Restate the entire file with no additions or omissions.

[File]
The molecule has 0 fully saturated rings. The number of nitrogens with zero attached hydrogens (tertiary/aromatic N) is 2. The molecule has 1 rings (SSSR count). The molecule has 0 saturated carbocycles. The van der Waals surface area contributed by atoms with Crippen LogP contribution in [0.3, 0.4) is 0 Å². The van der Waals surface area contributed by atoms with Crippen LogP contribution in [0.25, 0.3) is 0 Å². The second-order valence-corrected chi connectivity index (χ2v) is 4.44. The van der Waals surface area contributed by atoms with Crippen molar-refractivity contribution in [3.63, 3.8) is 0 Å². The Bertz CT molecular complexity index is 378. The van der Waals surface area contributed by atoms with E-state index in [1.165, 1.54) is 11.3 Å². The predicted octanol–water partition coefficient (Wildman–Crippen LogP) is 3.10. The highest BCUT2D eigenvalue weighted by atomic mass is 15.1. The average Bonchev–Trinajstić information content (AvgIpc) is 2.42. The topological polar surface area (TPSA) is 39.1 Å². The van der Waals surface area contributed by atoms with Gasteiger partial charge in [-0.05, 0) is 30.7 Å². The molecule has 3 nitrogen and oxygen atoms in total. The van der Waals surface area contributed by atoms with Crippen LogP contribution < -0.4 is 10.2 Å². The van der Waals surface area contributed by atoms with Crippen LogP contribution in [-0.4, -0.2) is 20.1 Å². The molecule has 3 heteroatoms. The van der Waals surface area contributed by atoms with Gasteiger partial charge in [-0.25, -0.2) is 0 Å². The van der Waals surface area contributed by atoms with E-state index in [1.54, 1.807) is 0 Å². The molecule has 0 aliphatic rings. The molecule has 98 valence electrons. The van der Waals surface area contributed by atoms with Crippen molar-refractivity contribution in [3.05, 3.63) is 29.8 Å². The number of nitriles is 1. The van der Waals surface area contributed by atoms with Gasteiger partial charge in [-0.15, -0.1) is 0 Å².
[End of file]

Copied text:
The molecule has 0 fully saturated rings. The number of nitrogens with zero attached hydrogens (tertiary/aromatic N) is 2. The molecule has 1 rings (SSSR count). The molecule has 0 saturated carbocycles. The van der Waals surface area contributed by atoms with Crippen LogP contribution in [0.3, 0.4) is 0 Å². The van der Waals surface area contributed by atoms with Crippen LogP contribution in [0.25, 0.3) is 0 Å². The second-order valence-corrected chi connectivity index (χ2v) is 4.44. The van der Waals surface area contributed by atoms with Crippen molar-refractivity contribution in [3.63, 3.8) is 0 Å². The Bertz CT molecular complexity index is 378. The van der Waals surface area contributed by atoms with E-state index in [1.165, 1.54) is 11.3 Å². The predicted octanol–water partition coefficient (Wildman–Crippen LogP) is 3.10. The highest BCUT2D eigenvalue weighted by atomic mass is 15.1. The average Bonchev–Trinajstić information content (AvgIpc) is 2.42. The topological polar surface area (TPSA) is 39.1 Å². The van der Waals surface area contributed by atoms with Gasteiger partial charge in [-0.05, 0) is 30.7 Å². The molecule has 3 nitrogen and oxygen atoms in total. The van der Waals surface area contributed by atoms with Crippen LogP contribution < -0.4 is 10.2 Å². The van der Waals surface area contributed by atoms with Crippen LogP contribution in [-0.4, -0.2) is 20.1 Å². The molecule has 3 heteroatoms. The van der Waals surface area contributed by atoms with Gasteiger partial charge in [-0.25, -0.2) is 0 Å². The van der Waals surface area contributed by atoms with E-state index in [1.54, 1.807) is 0 Å². The molecule has 0 aliphatic rings. The molecule has 98 valence electrons. The van der Waals surface area contributed by atoms with Crippen molar-refractivity contribution in [3.05, 3.63) is 29.8 Å². The number of nitriles is 1. The van der Waals surface area contributed by atoms with Gasteiger partial charge in [-0.15, -0.1) is 0 Å².